The report, which focused on the economic implications and technological options for tackling global warming, stated that emissions must start declining by 2015 to prevent the world's temperature from rising more than two degrees Celsius over pre-industrialised temperatures.
The report also states that the low costs of buying insurance, through the use of technologies currently available, to avoid a climatic catastrophe in the coming decades is less than 0.1 per cent of world GDP per annum.
"The nay sayers have always said that this will wreck our economies," said Hans Verolme, director of the World Wildlife Fund for Nature's (WWF's) Global Climate Change Programme.
Verolme added that the cost of doing nothing is 20 times worse than paying for technologies on Friday.
"It's a great report and the conclusions are quite strong," said Greenpeace's Bill Hare, one of the lead authors of the report.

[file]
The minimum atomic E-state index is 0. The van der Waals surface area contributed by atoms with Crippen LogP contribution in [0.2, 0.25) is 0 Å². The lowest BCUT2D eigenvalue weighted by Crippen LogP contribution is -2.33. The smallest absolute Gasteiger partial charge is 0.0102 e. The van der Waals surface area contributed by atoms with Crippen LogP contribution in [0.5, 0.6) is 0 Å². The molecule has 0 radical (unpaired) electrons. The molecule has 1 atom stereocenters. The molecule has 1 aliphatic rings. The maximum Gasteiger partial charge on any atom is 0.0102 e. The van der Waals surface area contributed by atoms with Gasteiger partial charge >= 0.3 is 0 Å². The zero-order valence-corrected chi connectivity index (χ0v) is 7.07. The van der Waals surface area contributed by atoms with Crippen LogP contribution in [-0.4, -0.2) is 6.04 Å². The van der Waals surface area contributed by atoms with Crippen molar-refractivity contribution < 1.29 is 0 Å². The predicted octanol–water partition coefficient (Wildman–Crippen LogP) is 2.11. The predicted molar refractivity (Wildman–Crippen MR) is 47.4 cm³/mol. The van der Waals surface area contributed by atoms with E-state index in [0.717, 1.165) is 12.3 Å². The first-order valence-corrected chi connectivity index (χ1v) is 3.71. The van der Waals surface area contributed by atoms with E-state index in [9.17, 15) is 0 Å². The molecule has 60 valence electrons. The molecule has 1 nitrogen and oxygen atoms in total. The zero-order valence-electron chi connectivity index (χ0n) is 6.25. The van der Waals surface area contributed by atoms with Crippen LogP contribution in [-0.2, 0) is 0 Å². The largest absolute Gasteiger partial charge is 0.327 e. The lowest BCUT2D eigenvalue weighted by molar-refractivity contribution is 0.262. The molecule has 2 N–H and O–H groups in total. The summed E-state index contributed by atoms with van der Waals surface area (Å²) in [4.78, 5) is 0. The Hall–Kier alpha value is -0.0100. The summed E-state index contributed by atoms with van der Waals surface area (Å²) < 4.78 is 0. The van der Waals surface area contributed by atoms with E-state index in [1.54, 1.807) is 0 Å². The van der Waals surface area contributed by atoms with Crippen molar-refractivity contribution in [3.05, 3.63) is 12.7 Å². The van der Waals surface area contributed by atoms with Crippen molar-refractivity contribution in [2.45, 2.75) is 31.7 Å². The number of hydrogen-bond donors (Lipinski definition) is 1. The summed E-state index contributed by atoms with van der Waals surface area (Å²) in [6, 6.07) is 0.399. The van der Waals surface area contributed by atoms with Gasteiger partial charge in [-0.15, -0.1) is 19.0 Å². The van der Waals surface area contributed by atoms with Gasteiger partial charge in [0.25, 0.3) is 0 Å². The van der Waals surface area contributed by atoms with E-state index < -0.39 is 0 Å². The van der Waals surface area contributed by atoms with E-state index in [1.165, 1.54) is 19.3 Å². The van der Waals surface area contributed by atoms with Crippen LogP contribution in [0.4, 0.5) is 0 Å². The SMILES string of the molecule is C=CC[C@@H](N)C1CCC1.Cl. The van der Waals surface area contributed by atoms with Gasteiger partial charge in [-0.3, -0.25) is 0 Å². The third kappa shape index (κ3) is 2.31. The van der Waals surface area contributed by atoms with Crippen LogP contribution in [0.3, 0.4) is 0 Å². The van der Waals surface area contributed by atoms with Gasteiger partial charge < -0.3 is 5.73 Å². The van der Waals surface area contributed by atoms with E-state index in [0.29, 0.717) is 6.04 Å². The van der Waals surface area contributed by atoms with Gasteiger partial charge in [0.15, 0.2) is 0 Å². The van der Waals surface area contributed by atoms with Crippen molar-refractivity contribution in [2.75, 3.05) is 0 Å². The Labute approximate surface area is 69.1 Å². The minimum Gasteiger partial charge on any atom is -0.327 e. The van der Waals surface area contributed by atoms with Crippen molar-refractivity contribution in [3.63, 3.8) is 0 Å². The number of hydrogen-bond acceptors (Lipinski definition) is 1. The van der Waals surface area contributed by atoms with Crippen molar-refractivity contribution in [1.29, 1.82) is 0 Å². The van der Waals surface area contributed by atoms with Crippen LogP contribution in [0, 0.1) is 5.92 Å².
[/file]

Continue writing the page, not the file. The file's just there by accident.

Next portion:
The panel's first report, released in February in Paris, confirmed that global warming was happening while the second, issued in April in Brussels, focused on the impact of the phenomenon on the world's populations and species.
China played a lead role in the third report by sending the largest delegation to Bangkok.
The Bangkok meeting of the United Nations' Intergovernmental Panel on Climate Change (IPCC) attracted 30 of the world's leading climate experts and more than 217 government representatives from 105 countries whose task it is to fine-tune the report, which seeks international consensus on how to reduce greenhouse gases and, perhaps more importantly, how much it would cost.
Many climate experts claim that the costs of saving the planet are miniscule compared with global warming's potential damages, but it is important that politicians also acknowledge this in the IPCC's third report of 2007.